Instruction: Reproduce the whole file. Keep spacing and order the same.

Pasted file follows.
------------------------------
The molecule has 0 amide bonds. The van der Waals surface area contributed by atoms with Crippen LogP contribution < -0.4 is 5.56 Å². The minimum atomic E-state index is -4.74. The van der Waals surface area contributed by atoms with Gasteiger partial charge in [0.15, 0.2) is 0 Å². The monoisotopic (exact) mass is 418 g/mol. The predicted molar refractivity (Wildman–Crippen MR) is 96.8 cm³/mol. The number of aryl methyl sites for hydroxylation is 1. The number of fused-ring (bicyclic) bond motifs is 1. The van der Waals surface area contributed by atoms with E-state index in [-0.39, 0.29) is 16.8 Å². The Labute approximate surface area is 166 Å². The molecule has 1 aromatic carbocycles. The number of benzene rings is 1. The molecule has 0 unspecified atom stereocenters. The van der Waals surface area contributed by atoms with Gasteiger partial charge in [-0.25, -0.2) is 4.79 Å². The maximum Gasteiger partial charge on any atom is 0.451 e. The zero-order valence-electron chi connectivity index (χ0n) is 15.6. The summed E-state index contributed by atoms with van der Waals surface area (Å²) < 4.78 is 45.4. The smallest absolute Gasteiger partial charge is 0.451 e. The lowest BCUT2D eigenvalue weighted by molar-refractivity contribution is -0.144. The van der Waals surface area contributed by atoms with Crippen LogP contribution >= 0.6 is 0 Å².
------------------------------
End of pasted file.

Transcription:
The molecule has 0 amide bonds. The van der Waals surface area contributed by atoms with Crippen LogP contribution < -0.4 is 5.56 Å². The minimum atomic E-state index is -4.74. The van der Waals surface area contributed by atoms with Gasteiger partial charge in [0.15, 0.2) is 0 Å². The monoisotopic (exact) mass is 418 g/mol. The predicted molar refractivity (Wildman–Crippen MR) is 96.8 cm³/mol. The number of aryl methyl sites for hydroxylation is 1. The number of fused-ring (bicyclic) bond motifs is 1. The van der Waals surface area contributed by atoms with E-state index in [-0.39, 0.29) is 16.8 Å². The Labute approximate surface area is 166 Å². The molecule has 1 aromatic carbocycles. The number of benzene rings is 1. The molecule has 0 unspecified atom stereocenters. The van der Waals surface area contributed by atoms with Gasteiger partial charge in [-0.25, -0.2) is 4.79 Å². The maximum Gasteiger partial charge on any atom is 0.451 e. The zero-order valence-electron chi connectivity index (χ0n) is 15.6. The summed E-state index contributed by atoms with van der Waals surface area (Å²) < 4.78 is 45.4. The smallest absolute Gasteiger partial charge is 0.451 e. The lowest BCUT2D eigenvalue weighted by molar-refractivity contribution is -0.144. The van der Waals surface area contributed by atoms with Crippen LogP contribution >= 0.6 is 0 Å².